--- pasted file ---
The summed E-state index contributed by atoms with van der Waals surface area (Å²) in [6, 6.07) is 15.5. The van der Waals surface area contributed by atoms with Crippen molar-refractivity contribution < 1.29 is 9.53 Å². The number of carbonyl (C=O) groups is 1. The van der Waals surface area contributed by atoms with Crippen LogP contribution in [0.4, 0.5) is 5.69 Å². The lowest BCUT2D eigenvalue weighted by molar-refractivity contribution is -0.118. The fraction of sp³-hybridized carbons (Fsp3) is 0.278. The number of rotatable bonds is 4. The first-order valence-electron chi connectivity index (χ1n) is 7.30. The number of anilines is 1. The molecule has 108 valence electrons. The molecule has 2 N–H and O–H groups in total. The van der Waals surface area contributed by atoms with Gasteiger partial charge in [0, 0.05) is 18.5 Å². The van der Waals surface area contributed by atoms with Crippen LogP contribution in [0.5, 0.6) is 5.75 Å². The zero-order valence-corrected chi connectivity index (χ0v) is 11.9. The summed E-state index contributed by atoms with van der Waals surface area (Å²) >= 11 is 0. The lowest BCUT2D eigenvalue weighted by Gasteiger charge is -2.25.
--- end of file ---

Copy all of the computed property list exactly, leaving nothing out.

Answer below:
The summed E-state index contributed by atoms with van der Waals surface area (Å²) in [6, 6.07) is 15.5. The van der Waals surface area contributed by atoms with Crippen molar-refractivity contribution < 1.29 is 9.53 Å². The number of carbonyl (C=O) groups is 1. The van der Waals surface area contributed by atoms with Crippen LogP contribution in [0.4, 0.5) is 5.69 Å². The lowest BCUT2D eigenvalue weighted by molar-refractivity contribution is -0.118. The fraction of sp³-hybridized carbons (Fsp3) is 0.278. The number of rotatable bonds is 4. The first-order valence-electron chi connectivity index (χ1n) is 7.30. The number of anilines is 1. The molecule has 108 valence electrons. The molecule has 2 N–H and O–H groups in total. The van der Waals surface area contributed by atoms with Gasteiger partial charge in [0, 0.05) is 18.5 Å². The van der Waals surface area contributed by atoms with Crippen LogP contribution in [0.5, 0.6) is 5.75 Å². The zero-order valence-corrected chi connectivity index (χ0v) is 11.9. The summed E-state index contributed by atoms with van der Waals surface area (Å²) >= 11 is 0. The lowest BCUT2D eigenvalue weighted by Gasteiger charge is -2.25.